Creative, Successful, Dyslexic - More about Margaret Rooke

Margaret Rooke pictured with Benjamin Zephaniah

Some time ago I published an excerpt from a special book called 'Creative, Successful, Dyslexic. 23 High Acheivers Share Their Stories', about the famous ballet dancer Darcey Bussell.

I contacted the author of this amazing book, Margaret Rooke to see if she would be kind enough to tell us more.....

Margaret writes...

Six months ago my book ‘Creative, Successful, Dyslexic. 23 High Achievers Share Their Stories’ was published. Since then I have given a string of talks to local dyslexia groups, universities and schools. I have met many fascinating and lovely people, some with dyslexia and others who live and work with them. I have learnt so much from them all.

These very many conversations have helped me hone my message. This means for my next batch of talks (turn away now if I am coming to your neck of the woods) my focus will be clear. Success and dyslexia – it’s all about support.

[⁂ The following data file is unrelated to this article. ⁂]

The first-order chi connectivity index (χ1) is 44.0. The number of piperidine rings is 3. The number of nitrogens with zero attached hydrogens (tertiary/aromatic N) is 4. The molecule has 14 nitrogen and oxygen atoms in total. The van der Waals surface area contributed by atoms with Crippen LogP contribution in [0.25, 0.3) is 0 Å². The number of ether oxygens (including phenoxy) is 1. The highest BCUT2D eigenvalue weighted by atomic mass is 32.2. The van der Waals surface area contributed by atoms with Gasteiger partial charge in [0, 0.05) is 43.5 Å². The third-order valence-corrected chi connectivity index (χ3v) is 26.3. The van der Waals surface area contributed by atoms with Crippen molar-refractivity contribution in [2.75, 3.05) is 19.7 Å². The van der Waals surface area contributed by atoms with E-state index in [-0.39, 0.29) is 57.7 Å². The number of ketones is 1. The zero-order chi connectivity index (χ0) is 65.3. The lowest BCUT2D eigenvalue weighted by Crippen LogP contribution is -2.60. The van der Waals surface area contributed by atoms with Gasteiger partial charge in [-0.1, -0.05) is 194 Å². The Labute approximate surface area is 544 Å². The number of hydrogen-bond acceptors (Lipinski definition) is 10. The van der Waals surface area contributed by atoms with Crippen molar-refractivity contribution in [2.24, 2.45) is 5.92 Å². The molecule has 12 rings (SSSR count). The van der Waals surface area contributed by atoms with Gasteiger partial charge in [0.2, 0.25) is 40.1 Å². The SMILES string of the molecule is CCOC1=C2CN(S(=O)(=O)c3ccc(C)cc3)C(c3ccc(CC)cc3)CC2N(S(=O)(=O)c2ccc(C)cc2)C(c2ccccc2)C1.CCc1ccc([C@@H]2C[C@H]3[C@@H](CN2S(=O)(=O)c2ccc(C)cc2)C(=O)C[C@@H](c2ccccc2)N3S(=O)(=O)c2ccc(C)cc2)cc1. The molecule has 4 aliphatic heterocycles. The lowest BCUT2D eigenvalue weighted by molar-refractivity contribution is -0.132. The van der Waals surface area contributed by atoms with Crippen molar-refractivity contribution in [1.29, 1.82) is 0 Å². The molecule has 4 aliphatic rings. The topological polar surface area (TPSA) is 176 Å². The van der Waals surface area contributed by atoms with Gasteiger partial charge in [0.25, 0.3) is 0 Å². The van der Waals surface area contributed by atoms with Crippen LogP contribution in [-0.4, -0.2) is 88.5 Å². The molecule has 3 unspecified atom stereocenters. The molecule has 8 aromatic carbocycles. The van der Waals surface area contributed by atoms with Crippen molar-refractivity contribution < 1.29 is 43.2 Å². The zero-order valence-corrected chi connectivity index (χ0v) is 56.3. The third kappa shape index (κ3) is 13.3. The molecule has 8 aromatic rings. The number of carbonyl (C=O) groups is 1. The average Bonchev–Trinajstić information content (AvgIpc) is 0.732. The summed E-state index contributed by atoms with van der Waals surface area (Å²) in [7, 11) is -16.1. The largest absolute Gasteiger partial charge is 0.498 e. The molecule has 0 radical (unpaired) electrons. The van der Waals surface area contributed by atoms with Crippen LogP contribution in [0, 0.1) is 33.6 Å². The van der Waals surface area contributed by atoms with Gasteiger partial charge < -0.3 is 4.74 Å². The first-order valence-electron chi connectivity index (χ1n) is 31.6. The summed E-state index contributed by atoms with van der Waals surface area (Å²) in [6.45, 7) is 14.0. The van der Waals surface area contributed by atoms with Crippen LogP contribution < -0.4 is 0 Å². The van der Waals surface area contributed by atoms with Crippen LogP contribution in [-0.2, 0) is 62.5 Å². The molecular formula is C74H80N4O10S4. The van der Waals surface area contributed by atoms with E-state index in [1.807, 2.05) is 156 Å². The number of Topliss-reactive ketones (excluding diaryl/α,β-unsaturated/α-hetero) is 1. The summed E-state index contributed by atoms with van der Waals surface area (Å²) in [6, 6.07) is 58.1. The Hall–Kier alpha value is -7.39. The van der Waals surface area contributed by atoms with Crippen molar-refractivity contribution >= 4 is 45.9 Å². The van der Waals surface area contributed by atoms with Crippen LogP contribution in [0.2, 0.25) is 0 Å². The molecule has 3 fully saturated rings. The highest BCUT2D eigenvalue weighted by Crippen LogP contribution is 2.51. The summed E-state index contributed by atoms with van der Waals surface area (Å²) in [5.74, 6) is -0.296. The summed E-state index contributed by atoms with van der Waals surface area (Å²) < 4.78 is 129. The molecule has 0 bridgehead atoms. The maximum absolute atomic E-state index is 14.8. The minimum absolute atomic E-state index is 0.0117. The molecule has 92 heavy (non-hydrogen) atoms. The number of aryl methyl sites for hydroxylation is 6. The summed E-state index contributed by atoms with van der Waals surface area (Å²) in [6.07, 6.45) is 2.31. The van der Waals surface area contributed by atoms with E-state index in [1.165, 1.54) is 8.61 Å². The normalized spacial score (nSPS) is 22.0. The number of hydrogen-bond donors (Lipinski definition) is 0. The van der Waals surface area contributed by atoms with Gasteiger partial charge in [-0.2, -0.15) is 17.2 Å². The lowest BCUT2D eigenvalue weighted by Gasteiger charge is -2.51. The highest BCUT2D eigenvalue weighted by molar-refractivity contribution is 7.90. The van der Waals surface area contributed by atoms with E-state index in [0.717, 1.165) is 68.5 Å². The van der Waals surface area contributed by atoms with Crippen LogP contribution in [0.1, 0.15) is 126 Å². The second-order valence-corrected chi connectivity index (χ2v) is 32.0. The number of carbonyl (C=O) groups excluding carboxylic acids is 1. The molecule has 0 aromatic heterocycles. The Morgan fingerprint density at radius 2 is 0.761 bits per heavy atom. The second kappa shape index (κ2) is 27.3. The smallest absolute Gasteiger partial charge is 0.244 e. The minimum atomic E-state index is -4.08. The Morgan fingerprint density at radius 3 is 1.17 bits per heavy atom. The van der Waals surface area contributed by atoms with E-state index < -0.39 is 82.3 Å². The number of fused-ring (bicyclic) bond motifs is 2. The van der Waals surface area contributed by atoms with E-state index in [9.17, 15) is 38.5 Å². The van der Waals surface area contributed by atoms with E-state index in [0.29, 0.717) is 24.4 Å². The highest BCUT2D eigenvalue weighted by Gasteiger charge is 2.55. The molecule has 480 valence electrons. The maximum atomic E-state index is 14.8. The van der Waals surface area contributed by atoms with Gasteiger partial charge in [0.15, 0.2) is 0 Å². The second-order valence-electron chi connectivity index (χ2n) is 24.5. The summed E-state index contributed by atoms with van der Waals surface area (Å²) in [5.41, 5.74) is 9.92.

I knew this in many ways at the start. One of the things that most of the successful people in my book have in common is that when they were growing up they had an adult on their side who helped them keep their self-belief intact.

Sometimes this was a teacher – for Prime Suspect writer Lynda La Plante for instance. Usually this was a parent – for comedian and broadcaster Marcus Brigstocke or ballerina and Strictly judge Darcey Bussell.

This backing helped them realise that, although they struggled in many ways at school, they had talent and strengths and life after school would be their time to shine.
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That’s not to say that everyone with dyslexia can become a millionaire like Sir Richard Branson. However everyone can be the very best they can be at whatever they do. In the words of three times world champion racing driver Sir Jackie Stewart, who puts his success down to his tremendous attention to detail, ‘If I had been a window cleaner I would have been the best window cleaner.’

Don’t just rely on me for a burst of positivity. Check out others who have researched in this field: Chathurika Kannangara from the University of Bolton who looks at ‘Signature strengths’ of those with dyslexia (; and author and SENCO Neil Alexander-Passe ( and his very specific tip for parents and teachers to support and help the children in their care to do their best, “Acknowledge your child’s effort and not what they achieve,” he says. Simple as that.

*Creative Successful Dyslexic. 23 High Achievers Share Their Stories. By Margaret Rooke. Jessica Kingsley Publishers.  With special credit to Caroline Eluyemi - Available from Amazon